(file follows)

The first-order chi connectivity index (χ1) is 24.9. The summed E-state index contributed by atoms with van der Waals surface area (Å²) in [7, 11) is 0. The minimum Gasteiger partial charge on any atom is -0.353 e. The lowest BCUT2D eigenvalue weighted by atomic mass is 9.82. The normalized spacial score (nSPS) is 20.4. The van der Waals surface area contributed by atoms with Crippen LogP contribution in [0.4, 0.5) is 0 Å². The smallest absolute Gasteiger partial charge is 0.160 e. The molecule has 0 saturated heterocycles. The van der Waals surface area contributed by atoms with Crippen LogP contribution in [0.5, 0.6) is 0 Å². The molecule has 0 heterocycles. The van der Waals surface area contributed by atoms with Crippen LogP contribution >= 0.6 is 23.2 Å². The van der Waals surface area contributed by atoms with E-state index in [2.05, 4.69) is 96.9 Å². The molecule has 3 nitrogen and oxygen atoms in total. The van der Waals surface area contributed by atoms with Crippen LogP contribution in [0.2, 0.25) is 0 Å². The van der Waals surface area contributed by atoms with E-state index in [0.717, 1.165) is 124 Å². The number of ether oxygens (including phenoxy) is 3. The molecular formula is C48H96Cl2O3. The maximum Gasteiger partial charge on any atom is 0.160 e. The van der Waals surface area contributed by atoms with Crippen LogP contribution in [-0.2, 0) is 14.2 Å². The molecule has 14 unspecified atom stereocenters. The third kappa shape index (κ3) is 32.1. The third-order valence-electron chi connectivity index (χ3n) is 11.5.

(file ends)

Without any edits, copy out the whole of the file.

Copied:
The first-order chi connectivity index (χ1) is 24.9. The summed E-state index contributed by atoms with van der Waals surface area (Å²) in [7, 11) is 0. The minimum Gasteiger partial charge on any atom is -0.353 e. The lowest BCUT2D eigenvalue weighted by atomic mass is 9.82. The normalized spacial score (nSPS) is 20.4. The van der Waals surface area contributed by atoms with Crippen LogP contribution in [0.4, 0.5) is 0 Å². The smallest absolute Gasteiger partial charge is 0.160 e. The molecule has 0 saturated heterocycles. The van der Waals surface area contributed by atoms with Crippen LogP contribution in [0.5, 0.6) is 0 Å². The molecule has 0 heterocycles. The van der Waals surface area contributed by atoms with Crippen LogP contribution >= 0.6 is 23.2 Å². The van der Waals surface area contributed by atoms with E-state index in [2.05, 4.69) is 96.9 Å². The molecule has 3 nitrogen and oxygen atoms in total. The van der Waals surface area contributed by atoms with Crippen LogP contribution in [0.2, 0.25) is 0 Å². The van der Waals surface area contributed by atoms with E-state index in [0.717, 1.165) is 124 Å². The number of ether oxygens (including phenoxy) is 3. The molecular formula is C48H96Cl2O3. The maximum Gasteiger partial charge on any atom is 0.160 e. The van der Waals surface area contributed by atoms with Crippen LogP contribution in [-0.2, 0) is 14.2 Å². The molecule has 14 unspecified atom stereocenters. The third kappa shape index (κ3) is 32.1. The third-order valence-electron chi connectivity index (χ3n) is 11.5.